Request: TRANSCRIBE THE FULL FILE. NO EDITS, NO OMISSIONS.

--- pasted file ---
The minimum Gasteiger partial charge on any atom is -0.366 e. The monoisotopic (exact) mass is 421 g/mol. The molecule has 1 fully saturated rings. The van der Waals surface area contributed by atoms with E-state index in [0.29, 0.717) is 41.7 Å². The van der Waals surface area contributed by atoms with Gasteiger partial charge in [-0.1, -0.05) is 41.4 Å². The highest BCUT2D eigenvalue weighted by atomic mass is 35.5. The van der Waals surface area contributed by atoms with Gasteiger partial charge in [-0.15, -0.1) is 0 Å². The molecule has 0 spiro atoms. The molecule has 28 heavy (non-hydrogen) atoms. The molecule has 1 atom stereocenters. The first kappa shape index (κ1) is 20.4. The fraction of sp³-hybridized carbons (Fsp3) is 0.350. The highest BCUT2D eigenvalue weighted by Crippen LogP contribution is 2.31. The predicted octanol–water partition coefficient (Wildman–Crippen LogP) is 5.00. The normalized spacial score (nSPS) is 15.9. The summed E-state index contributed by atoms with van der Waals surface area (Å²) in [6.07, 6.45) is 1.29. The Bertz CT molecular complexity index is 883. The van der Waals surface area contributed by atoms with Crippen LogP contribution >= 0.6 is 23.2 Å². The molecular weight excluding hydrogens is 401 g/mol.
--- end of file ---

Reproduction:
The minimum Gasteiger partial charge on any atom is -0.366 e. The monoisotopic (exact) mass is 421 g/mol. The molecule has 1 fully saturated rings. The van der Waals surface area contributed by atoms with E-state index in [0.29, 0.717) is 41.7 Å². The van der Waals surface area contributed by atoms with Gasteiger partial charge in [-0.1, -0.05) is 41.4 Å². The highest BCUT2D eigenvalue weighted by atomic mass is 35.5. The van der Waals surface area contributed by atoms with Gasteiger partial charge in [-0.15, -0.1) is 0 Å². The molecule has 0 spiro atoms. The molecule has 28 heavy (non-hydrogen) atoms. The molecule has 1 atom stereocenters. The first kappa shape index (κ1) is 20.4. The fraction of sp³-hybridized carbons (Fsp3) is 0.350. The highest BCUT2D eigenvalue weighted by Crippen LogP contribution is 2.31. The predicted octanol–water partition coefficient (Wildman–Crippen LogP) is 5.00. The normalized spacial score (nSPS) is 15.9. The summed E-state index contributed by atoms with van der Waals surface area (Å²) in [6.07, 6.45) is 1.29. The Bertz CT molecular complexity index is 883. The van der Waals surface area contributed by atoms with Crippen LogP contribution >= 0.6 is 23.2 Å². The molecular weight excluding hydrogens is 401 g/mol.